The Ultimate Eggnog Recipe

Party like George Washington

Egg Nog

Since the inception of this blog in 2010, we’ve repeated this eggnog recipe every year during the holiday season. It was given to me by my friend Merritt Rathje, a South Florida wine and spirits broker, and we made it together many times. This year is particularly poignant, given Merritt’s passing in February. Wherever he is, I’m sure he’s enjoying a glass (or two or three) of George Washington’s eggnog.

The Colonial period was stressful, particularly if you were a Founding Father and had to worry about being executed for treason. Perhaps that was one reason for record consumption: the average American back then drank at least eight ounces of alcohol each day, usually beginning in the morning.

In the beginning, eggnog was a simple mix of raw eggs, sugar, rum and milk or cream. Since rum was both cheap and plentiful in colonial America, the drink became a sensation. It was consumed throughout the year and frequently found a place at the breakfast table (it does have eggs in it, after all). Historical evidence suggests that it was served either hot or cold, depending on the time of day.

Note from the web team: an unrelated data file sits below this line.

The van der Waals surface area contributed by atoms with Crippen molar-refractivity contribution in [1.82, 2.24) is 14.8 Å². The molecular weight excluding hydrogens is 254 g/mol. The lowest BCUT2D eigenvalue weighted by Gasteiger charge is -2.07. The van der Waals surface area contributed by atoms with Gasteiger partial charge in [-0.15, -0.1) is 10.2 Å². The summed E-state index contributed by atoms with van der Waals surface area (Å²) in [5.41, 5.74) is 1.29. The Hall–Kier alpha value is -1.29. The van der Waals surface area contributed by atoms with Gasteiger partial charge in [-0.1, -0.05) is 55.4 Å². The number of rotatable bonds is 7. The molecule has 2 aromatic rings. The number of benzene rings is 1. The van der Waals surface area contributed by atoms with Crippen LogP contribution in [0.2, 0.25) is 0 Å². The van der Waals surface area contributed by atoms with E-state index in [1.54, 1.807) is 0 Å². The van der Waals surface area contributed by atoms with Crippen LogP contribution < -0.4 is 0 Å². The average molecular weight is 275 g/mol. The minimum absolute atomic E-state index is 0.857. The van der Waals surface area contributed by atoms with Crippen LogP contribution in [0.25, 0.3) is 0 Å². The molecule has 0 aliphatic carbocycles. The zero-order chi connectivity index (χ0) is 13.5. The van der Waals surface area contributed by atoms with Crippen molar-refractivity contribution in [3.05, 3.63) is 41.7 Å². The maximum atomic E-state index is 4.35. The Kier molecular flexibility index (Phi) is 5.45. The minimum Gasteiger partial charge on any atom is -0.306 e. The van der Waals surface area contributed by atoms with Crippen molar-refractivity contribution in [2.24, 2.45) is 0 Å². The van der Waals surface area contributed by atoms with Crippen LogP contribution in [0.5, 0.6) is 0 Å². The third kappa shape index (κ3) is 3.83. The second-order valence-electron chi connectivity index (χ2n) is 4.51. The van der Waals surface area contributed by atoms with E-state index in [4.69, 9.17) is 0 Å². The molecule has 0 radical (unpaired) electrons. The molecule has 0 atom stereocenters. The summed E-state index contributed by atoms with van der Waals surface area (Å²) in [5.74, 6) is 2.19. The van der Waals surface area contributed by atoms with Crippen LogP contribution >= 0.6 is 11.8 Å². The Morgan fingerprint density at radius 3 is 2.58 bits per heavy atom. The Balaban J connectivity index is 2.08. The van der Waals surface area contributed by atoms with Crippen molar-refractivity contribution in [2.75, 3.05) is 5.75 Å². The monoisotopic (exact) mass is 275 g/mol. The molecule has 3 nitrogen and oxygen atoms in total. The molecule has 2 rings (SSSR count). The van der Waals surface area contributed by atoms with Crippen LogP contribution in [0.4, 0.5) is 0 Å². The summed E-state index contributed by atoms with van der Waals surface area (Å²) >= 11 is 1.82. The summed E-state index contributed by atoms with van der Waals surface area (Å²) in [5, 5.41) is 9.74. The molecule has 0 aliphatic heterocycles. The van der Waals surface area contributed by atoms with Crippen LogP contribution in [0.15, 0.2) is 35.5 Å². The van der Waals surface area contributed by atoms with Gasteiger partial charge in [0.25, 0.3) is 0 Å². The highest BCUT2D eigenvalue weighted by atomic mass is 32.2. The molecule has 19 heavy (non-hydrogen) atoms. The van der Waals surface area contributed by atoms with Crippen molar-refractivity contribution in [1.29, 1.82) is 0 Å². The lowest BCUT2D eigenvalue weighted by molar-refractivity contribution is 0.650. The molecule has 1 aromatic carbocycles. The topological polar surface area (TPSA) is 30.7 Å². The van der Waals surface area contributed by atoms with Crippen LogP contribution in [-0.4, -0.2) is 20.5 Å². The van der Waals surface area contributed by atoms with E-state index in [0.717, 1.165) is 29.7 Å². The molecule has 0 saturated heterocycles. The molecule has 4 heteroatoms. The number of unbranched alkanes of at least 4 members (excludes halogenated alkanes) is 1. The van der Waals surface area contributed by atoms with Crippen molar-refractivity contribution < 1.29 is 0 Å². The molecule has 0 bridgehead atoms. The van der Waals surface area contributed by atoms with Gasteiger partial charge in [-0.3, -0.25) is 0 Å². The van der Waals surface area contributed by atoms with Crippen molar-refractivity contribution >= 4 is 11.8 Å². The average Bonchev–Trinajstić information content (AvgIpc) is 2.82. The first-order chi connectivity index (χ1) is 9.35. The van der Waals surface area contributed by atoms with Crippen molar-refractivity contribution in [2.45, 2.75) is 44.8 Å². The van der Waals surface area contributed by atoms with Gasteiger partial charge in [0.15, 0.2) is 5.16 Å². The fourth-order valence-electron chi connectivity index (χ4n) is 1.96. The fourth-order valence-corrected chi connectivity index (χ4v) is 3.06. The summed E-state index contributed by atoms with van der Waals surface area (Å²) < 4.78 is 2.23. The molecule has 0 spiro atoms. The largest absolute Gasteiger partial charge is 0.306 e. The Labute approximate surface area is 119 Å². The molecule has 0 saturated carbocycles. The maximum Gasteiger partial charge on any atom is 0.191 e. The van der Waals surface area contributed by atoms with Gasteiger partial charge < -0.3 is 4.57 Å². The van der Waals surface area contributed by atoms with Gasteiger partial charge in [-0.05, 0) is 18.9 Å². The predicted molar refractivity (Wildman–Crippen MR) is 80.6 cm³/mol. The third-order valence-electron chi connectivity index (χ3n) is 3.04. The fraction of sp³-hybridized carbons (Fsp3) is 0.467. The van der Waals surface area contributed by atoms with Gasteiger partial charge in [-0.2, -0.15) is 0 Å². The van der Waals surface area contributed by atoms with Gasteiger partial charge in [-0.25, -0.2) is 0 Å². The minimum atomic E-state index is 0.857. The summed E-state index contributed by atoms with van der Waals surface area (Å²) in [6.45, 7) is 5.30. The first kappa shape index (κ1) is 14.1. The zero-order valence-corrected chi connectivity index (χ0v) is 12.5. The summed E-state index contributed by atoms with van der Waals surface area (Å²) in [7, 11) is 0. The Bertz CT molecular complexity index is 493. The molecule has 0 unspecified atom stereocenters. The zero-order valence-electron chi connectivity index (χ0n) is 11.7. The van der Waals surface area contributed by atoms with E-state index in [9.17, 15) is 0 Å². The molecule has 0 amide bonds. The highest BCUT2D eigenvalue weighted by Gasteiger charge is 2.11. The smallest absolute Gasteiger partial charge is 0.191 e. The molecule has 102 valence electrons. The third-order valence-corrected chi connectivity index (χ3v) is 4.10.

The recipe supposedly recreates George Washington’s version of eggnog, although the drink probably predates him by at least a century – it was popular among the aristocracy in Britain, and not just at Christmas. Yes, it’s possible to go to the supermarket and purchase pre-mixed eggnog, to which you simply add your favorite spirit. You can also find low-fat versions of the drink. But the holidays are about excess, and you’re likely to ingest more calories than you should. Why not absorb them in liquid form?

  • 1 quart cream
  • 1 quart milk
  • 1 dozen eggs
  • 1 cup sugar
  • 1 pint brandy or Cognac
  • 1/2 pint rye whiskey
  • 1/4 pint dark rum
  • 1/4 pint Sherry


  1. Mix the liquor first.
  2. Separate the egg whites and yolks, and add sugar to the beaten yolks; mix well.
  3. Add the liquor mixture drop by drop at first while beating slowly; add the milk and cream and continue slowly beating everything together. Beat egg whites until stiff, and fold slowly into the mixture.
  4. Let set in a cool place for seven days, and taste frequently.

The recipe doesn’t mention nutmeg, but if you want to be authentic, buy some fresh nutmeg and a nutmeg grater and do it right. Life is but once.

Mark Spivak specializes in wine, spirits, food, restaurants and culinary travel. He is the author of several books on distilled spirits and the cocktail culture, as well as three novels. His first novel, Friend of the Devil, has been re-released on Amazon in print, e-book, and audio book formats.

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